• Make it simpler for those who generate under 100MW to register with energy regulator Nersa. This is an unnecessary bottleneck causing damaging delays. While substantial plans have been announced by large power users, primarily mines, the registration process is reportedly painfully inefficient. Sibanye-Stillwater, Anglo American (and its subsidiaries), Impala Platinum and others have all announced plans to build renewable energy generation capacity or procure this from third-party operators. ArcelorMittal says it plans to develop two 100MW renewable energy plants in the Western Cape and Gauteng to supply its plants. Much of this capacity will take one to three years to come online. ArcelorMittal’s plants are expected to be complete by 2025. This will all help, although some of it is still some way off.
  • Unlock the R131 billion ($8.5 billion) in funding committed at COP26 to support the transition from coal to renewable energy sources. Last we heard is that we’ll have further details “imminently”. More urgency, please!

This problem is not going to be solved with horrendously expensive 20-year-long powership contracts.

Listen to Ryk van Niekerk’s interview with RMB CEO James Formby (or read the transcript here):


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Incorrect sub-title from the get-go!!!

Government needs to be shaken out of power, without this happening there is no future for SA as a whole!

Complacency is that state where there minds and capabilities are permanently entrenched, it is not possible for them to rise above that state!

Well, except when it comes to looting the Country’s coffers!

Correct, this ANC govt will always be running behind the facts, and change, adapt too slowly to the massive challenges we face.
Still as a whole not a bad article.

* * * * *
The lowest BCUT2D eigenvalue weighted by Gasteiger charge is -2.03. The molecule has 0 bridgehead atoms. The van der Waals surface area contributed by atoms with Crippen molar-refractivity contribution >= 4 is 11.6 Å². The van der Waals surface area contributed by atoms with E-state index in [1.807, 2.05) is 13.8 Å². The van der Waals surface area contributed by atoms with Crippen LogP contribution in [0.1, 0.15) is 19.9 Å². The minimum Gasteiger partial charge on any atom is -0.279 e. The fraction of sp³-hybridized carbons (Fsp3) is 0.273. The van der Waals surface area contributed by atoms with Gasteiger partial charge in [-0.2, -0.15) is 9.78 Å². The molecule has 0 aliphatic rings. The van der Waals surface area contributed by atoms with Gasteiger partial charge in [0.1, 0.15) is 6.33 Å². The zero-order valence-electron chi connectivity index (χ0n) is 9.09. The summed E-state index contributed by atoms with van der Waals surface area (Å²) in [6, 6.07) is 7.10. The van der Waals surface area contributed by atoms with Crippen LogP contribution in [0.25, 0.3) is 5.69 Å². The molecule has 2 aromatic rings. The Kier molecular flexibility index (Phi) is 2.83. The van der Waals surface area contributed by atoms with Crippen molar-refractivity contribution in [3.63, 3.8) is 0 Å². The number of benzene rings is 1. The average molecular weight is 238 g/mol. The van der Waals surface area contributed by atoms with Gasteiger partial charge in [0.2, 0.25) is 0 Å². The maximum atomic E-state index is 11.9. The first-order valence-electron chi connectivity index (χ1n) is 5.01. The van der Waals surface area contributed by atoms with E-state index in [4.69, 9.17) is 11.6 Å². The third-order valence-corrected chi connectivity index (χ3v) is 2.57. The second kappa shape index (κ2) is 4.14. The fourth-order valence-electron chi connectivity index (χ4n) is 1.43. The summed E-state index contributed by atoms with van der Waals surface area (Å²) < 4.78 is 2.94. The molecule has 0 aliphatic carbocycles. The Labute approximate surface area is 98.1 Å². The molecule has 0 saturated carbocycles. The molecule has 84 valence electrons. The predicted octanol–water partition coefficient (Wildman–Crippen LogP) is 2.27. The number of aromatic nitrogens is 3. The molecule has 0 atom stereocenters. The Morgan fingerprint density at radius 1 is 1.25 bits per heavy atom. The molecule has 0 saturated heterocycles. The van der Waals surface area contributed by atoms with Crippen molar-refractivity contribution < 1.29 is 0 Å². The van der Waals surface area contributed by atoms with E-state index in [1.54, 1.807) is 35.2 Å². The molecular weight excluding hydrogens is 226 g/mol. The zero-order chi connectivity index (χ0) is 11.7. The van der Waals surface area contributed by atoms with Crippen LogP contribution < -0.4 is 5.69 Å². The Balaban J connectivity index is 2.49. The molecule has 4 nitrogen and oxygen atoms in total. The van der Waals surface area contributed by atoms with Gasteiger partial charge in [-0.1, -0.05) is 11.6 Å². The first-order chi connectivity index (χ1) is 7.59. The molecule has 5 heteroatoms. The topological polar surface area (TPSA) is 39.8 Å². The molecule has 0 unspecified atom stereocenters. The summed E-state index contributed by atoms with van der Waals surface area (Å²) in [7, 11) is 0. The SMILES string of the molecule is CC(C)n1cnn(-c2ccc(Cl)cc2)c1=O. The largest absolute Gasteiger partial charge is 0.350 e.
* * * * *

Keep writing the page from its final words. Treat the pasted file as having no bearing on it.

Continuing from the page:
Anton Eberhard wrote also his own article: https://www.businesslive.co.za/bd/opinion/2022-04-21-anton-eberhard-sa-still-needs-eskom-but-also-new-generation-capacity/
This editorial mentions also correctly that the main issue with the powerships is the duration of the contract, and that they don’t make any financial, economic sense, besides the environmental and legal challenges to the plan, which were solely mentioned in a Bloomberg article earlier this week.
Besides that we need less bureaucracy, far more urgency, scrap localisation, there are many, many more innovative and creative ideas how to improve energy generation, grid stability and keep 220V AC 50 Hz from our sockets affordable and reliable. At least new for bottom of barrel backward SA.
Geez, we are really limping behind.
Could write a lengthy article about it.

I remember reading an article years ago from RW Johnson were he said the only way out for Eskom is to go to the IMF and borrow the money, but the ANC won’t because it shows they have failed and with the loan they would have to at least cut staff numbers by half & they not prepared to do that I would like to see the numbers of people been retrenched in the last financial year & what increases they getting this year, its passed the tipping point in my opinion & will just keep sucking the lifeline out of South Africa.

TheVale, I am starting to suspect that Sensei is RW Johnson, so careful when quoting him:):):) and stay tuned!:)

Only joking, if you’re not, Sensei,but keep ’em coming, thanks.

To think that the people that caused these problems can somehow fix them is totally delusional.!!

We haven’t got a governing party in South Africa. What we do have is a loose affiliation of egocentric highwaymen and looters, parading as leaders, who represent the interests of “our people”. “Our people” have to be extremely naive and ignorant to fall for this charade.

Besides the fact that leading ANC figures are grossly incompetent, out of their depth, negligent, and intellectually challenged, they also act solely upon the counterproductive and regressive incentives of a collectivist system. Where the market economy is built upon serving consumers, the socialist system incentivizes and rewards the most unscrupulous individuals in the community to exploit those consumers and citizens. Socialism is capitalism in reverse. It is not an alternative to capitalism. It is the antithesis of capitalism. The implosion of service delivery, the bankruptcy of SOEs and municipalities, and the evidence before the Zondo Commission prove this point.